In response to questions about “free speech” on campus Adam pointed out that the news media has dealt with the issue in a fragmented and sensationalist way. He said Williams has a wide range of speakers coming to campus and they have been treated with civility though often challenged with hard questions. He pointed out that Charles Murray, the speaker who was the focus of much publicized conflict at Middlebury,  had spoken on the Williams campus last year  without difficulty and that was never reported.

Reunion Gift Committees —  Next we discussed  the work of the Reunion Gift Committees. (The draft reports had been  circulated to the entire class before the mini-reunion and we will  not repeat the contents of those reports in detail here.)

Mark Ruchman presented the report on the Class of 1971 Fund for Student Summer Science Research on behalf to the contributing members to that report (Mike Rade (co-chair), Bruce Lindsey, Ken Richardson, John Finnerty, Stu Selonick, and Alan Elzerman).  The Committee proposed that our class fund an endowment that would permanently subsidize summer research internships for 36 students. This would require the class to raise $3.2 million dollars. Other members of that committee present  (Mike Rade, John Finnerty, Bob Eyre)  also spoke in favor of this proposal because : a) these internships would have the life-long impact on the students  professionally and personally and b) these internships would assure a steady supply of research assistants to participate in  cutting edge science research at the College and this  would help attract the promising young scientists to the faculty in a time of uncertain national funding for research. There was discussion of the fact that there are costs associated with student research (e.g. materials, equipment, data sets) apart from student  stipends for living expenses. As the identified need was to assist students with stipends,  it was decided that should be the focus of the proposal.

Nick Tortorello gave the report on the Class of 1971 Fund for Careers in Public Service. Nick reported that this fund would play a role similar to the role the Mead Fellowships played during our era. Nick outlined the impact the Mead Fellowship had on his own life. The purpose of this fund  is to  give students interested in careers in public service the opportunity to experience what such a career might be like. Many students lack the financial resources to take a non-paying summer job to work for a governmental entity or a non-profit . This will give those students a chance to test that interest. The students will arrange for positions in entities of their choosing and then apply to the Career Counseling Office for a grant from the Fund. The Career Counseling Office has  had very limited funds to support these type of  internships in the past and additional funding  would really help increase the number of internships.  To fully fund this proposal the Class would need to raise $1.0 million which would annually provide stipends to support 8 summer internships and 10 winter study internships plus provide money to fund  the Career Counseling Office’s new Career Trek Program which takes 20 to 25 students to Washington each year  to meet with Williams alumni who hold positions in government. We discussed  whether a student could, for example, seek support from this fund for an internship with an NGO providing medical relief or supporting a public arts program. While it is clear in the proposal,  as presented, that students from all majors can apply for a stipend,  it was the consensus of the group that the Career Counseling Office could consider proposals from students  interested in careers in non-profits broadly serving the public interest . The proposal will be revised to reflect that idea.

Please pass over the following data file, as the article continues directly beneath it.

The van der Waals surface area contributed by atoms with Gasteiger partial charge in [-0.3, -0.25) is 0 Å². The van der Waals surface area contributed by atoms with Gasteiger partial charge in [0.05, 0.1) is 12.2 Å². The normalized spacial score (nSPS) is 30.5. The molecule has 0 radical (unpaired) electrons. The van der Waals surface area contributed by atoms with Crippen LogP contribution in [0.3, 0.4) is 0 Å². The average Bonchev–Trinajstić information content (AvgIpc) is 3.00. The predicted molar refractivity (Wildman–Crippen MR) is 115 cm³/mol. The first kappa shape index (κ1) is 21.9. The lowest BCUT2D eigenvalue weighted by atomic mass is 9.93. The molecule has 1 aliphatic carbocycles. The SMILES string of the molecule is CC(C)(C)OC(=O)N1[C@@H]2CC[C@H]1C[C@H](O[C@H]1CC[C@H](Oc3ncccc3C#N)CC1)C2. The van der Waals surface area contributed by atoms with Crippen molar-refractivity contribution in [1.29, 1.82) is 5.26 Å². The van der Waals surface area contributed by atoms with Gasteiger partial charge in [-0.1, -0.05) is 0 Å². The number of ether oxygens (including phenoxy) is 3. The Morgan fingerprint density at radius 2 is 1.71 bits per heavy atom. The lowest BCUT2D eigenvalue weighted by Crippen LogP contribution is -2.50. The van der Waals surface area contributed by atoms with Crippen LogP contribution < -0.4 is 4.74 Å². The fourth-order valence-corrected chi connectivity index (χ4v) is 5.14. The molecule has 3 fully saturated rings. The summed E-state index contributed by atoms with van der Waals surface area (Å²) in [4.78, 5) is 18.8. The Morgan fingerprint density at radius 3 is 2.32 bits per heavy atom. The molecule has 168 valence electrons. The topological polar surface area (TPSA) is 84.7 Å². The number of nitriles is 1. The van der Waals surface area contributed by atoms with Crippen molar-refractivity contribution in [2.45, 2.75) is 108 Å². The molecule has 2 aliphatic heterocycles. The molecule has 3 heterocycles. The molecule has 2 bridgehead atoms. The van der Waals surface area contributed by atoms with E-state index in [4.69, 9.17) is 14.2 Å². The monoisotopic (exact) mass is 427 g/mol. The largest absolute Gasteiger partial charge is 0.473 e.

Bob Schwed reported the Class of 1971 Scholarship Fund. This Fund was created at the time of our 25th Reunion. Recognizing that we were the first coed class it annually supports a scholarship for one male and one female student. Bob pointed out that over half the incoming class receives financial aid (with an average grant of $55,000). The need for scholarship support is growing as the cost of higher education has grown faster than the rate of inflation. When we entered in 1967 the cost of a Williams education (including room and board) was $3,080 and today it is approaching $68,000. [ Steve and  Sey’s note – we certainly got to the Purple Valley at the right time for a whole bunch of reasons!!]. In our class just 30% of the class received scholarships and the average grant was $1,308.   It is hoped that this Fund can be expanded to support more students though no specific goal has been established at this time.

John Ackroff reported on the Annual Fund portion of the Reunion Campaign. Gifts to the Annual Fund during the 10-year window preceding our 50th Reunion are counted as part of our Reunion Gift to the College. He reported that as of this time the class has made gifts during the reunion window of $1.075 million with a cumulative participation rate of 69.5%. He anticipates that by the time of our 50th Reunion class  gifts to the Annual Fund will exceed $2.0 million.

There was a question about whether a classmate could make a gift to more than one of the goals.  All gifts will go as designated by the giver. It is recognized that there will be classmates who have special interests important to them that are different from the class proposals.  It is not the purpose of  identifying class goals to discourage anyone from doing what is important to them.